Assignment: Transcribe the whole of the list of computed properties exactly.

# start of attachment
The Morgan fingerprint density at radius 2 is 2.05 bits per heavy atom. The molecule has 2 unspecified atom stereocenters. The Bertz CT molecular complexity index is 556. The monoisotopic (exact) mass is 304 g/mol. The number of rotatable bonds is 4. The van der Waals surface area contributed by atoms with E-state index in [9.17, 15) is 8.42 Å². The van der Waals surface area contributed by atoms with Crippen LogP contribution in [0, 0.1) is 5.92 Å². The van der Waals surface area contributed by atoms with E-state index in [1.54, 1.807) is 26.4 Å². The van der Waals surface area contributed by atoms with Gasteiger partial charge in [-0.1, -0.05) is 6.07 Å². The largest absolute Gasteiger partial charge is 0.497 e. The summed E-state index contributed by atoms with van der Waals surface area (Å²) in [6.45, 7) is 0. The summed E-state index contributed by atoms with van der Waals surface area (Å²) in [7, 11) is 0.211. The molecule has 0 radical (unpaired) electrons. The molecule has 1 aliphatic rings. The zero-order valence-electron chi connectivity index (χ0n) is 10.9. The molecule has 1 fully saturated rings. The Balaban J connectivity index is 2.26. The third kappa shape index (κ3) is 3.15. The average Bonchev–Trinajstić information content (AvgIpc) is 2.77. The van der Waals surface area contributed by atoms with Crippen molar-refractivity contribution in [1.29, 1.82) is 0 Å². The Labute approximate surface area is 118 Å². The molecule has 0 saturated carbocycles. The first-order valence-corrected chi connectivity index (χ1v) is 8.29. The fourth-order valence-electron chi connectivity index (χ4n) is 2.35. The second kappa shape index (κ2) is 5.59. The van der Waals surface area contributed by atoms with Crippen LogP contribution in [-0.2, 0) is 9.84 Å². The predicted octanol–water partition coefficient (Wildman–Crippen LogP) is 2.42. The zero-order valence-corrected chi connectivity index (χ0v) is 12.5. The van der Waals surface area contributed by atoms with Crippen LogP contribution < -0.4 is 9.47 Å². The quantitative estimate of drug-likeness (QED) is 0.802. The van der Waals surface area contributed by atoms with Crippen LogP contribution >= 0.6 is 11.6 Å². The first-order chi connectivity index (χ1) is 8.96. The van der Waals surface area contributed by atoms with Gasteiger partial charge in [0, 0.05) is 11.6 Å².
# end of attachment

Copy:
The Morgan fingerprint density at radius 2 is 2.05 bits per heavy atom. The molecule has 2 unspecified atom stereocenters. The Bertz CT molecular complexity index is 556. The monoisotopic (exact) mass is 304 g/mol. The number of rotatable bonds is 4. The van der Waals surface area contributed by atoms with E-state index in [9.17, 15) is 8.42 Å². The van der Waals surface area contributed by atoms with Crippen LogP contribution in [0, 0.1) is 5.92 Å². The van der Waals surface area contributed by atoms with E-state index in [1.54, 1.807) is 26.4 Å². The van der Waals surface area contributed by atoms with Gasteiger partial charge in [-0.1, -0.05) is 6.07 Å². The largest absolute Gasteiger partial charge is 0.497 e. The summed E-state index contributed by atoms with van der Waals surface area (Å²) in [6.45, 7) is 0. The summed E-state index contributed by atoms with van der Waals surface area (Å²) in [7, 11) is 0.211. The molecule has 0 radical (unpaired) electrons. The molecule has 1 aliphatic rings. The zero-order valence-electron chi connectivity index (χ0n) is 10.9. The molecule has 1 fully saturated rings. The Balaban J connectivity index is 2.26. The third kappa shape index (κ3) is 3.15. The average Bonchev–Trinajstić information content (AvgIpc) is 2.77. The van der Waals surface area contributed by atoms with Crippen molar-refractivity contribution in [1.29, 1.82) is 0 Å². The Labute approximate surface area is 118 Å². The molecule has 0 saturated carbocycles. The first-order valence-corrected chi connectivity index (χ1v) is 8.29. The fourth-order valence-electron chi connectivity index (χ4n) is 2.35. The second kappa shape index (κ2) is 5.59. The van der Waals surface area contributed by atoms with Crippen LogP contribution in [-0.2, 0) is 9.84 Å². The predicted octanol–water partition coefficient (Wildman–Crippen LogP) is 2.42. The zero-order valence-corrected chi connectivity index (χ0v) is 12.5. The van der Waals surface area contributed by atoms with Crippen LogP contribution < -0.4 is 9.47 Å². The quantitative estimate of drug-likeness (QED) is 0.802. The van der Waals surface area contributed by atoms with Crippen LogP contribution >= 0.6 is 11.6 Å². The first-order chi connectivity index (χ1) is 8.96. The van der Waals surface area contributed by atoms with Gasteiger partial charge in [0, 0.05) is 11.6 Å².